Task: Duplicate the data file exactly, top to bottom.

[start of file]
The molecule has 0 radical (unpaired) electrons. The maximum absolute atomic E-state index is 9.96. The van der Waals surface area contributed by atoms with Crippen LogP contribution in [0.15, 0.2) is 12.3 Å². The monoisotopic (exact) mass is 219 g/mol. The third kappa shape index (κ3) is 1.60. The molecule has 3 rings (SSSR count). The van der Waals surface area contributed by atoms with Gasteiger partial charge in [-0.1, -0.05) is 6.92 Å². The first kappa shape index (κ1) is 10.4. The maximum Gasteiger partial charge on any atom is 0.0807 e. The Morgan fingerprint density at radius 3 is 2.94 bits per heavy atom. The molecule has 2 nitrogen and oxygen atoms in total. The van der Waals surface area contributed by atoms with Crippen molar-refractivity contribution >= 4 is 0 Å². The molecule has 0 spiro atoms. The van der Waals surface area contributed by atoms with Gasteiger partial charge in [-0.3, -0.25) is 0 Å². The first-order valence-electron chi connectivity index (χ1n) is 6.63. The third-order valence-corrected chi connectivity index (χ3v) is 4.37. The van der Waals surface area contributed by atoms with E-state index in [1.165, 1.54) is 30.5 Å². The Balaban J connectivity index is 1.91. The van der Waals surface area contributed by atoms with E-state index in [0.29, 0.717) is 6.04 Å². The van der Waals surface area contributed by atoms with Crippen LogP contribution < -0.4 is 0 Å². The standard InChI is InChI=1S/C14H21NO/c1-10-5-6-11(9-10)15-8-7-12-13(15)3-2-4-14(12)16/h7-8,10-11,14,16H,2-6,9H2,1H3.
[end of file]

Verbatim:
The molecule has 0 radical (unpaired) electrons. The maximum absolute atomic E-state index is 9.96. The van der Waals surface area contributed by atoms with Crippen LogP contribution in [0.15, 0.2) is 12.3 Å². The monoisotopic (exact) mass is 219 g/mol. The third kappa shape index (κ3) is 1.60. The molecule has 3 rings (SSSR count). The van der Waals surface area contributed by atoms with Gasteiger partial charge in [-0.1, -0.05) is 6.92 Å². The first kappa shape index (κ1) is 10.4. The maximum Gasteiger partial charge on any atom is 0.0807 e. The Morgan fingerprint density at radius 3 is 2.94 bits per heavy atom. The molecule has 2 nitrogen and oxygen atoms in total. The van der Waals surface area contributed by atoms with Crippen molar-refractivity contribution >= 4 is 0 Å². The molecule has 0 spiro atoms. The van der Waals surface area contributed by atoms with Gasteiger partial charge in [-0.3, -0.25) is 0 Å². The first-order valence-electron chi connectivity index (χ1n) is 6.63. The third-order valence-corrected chi connectivity index (χ3v) is 4.37. The van der Waals surface area contributed by atoms with E-state index in [1.165, 1.54) is 30.5 Å². The Balaban J connectivity index is 1.91. The van der Waals surface area contributed by atoms with E-state index in [0.29, 0.717) is 6.04 Å². The van der Waals surface area contributed by atoms with Crippen LogP contribution < -0.4 is 0 Å². The standard InChI is InChI=1S/C14H21NO/c1-10-5-6-11(9-10)15-8-7-12-13(15)3-2-4-14(12)16/h7-8,10-11,14,16H,2-6,9H2,1H3.